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Television System (TVS)

NSSDC ID: 1984-128A-01
Mission Name: Vega 2
Principal Investigators: Mr. P. Cruvelier, Dr. L. Szabo, Dr. G. A. Avanesov

Description

The television system (TVS) consisted of a wide-angle camera (WAC), a narrow-angle camera (NAC), and an electronics block. The WAC was to be used for large-scale coma imaging and as a guide for the NAC. The basic task of the NAC was imaging the nucleus and the surrounding area of Comet Halley; that of the WAC was directing the pointing platform and its instruments to the object of examination. Both cameras used CCDs with 512 x 576 pixels each as detecting devices in the focal plane. The combined data rate for the two cameras was 48 kbps, which was not sufficient to transmit the full contents of the CCDs. Only a "window" one-tenth of the area of the CCD, around the center of brightness, was transmitted. The exposure time had to be kept short to keep image blur to a minimum, but it could not be less than 0.01 s if good sensitivity was to be achieved. The narrow-angle camera could resolve nucleus surface structures down to 200 m from a distance of 10,000 km. A set of filters (500 to 1050 nm) with a relatively wide (80 nm) passband was used in the NAC. The WAC filter covered the range 630 to 760 nm. The NAC had a focal length of 1200 mm, an f-number of f/6, and a 0.5-deg field of view; for the WAC these parameters were 100 mm, f/2, and 4 deg, respectively. In addition to the purely scientific objectives of imaging the nucleus, the cameras also had the task of providing the information needed to determine the spacecraft's trajectory relative to the nucleus.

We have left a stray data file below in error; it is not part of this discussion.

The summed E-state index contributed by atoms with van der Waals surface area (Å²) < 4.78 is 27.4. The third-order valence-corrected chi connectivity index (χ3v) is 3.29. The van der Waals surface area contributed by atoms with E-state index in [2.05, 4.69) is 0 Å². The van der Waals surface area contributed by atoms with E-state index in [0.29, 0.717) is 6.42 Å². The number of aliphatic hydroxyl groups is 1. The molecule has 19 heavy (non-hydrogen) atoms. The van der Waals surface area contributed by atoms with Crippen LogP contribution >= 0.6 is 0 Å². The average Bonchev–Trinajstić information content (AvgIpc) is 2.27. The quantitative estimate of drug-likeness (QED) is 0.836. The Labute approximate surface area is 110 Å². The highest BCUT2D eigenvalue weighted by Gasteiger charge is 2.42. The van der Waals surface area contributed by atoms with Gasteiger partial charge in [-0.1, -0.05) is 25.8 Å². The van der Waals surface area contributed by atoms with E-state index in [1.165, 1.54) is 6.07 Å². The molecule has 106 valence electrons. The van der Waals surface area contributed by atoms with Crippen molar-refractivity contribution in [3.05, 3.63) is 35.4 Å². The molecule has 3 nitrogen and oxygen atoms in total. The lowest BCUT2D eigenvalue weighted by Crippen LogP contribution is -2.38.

Alternate Names

  • TVS

Facts in Brief

Mass: 32.0 kg
Power (avg): 50.0 W
Bit rate (avg): 32.765 bps

Discipline

  • Planetary Science: Small Bodies

Additional Information

Questions or comments about this experiment can be directed to: Dr. David R. Williams.

 

Personnel

NameRoleOriginal AffiliationE-mail
Mr. P. CruvelierPrincipal InvestigatorCentre National d'Etudes Spatiales 
Dr. L. SzaboPrincipal InvestigatorHungarian Academy of Sciences 
Dr. G. A. AvanesovPrincipal InvestigatorSoviet Academy of Sciences 
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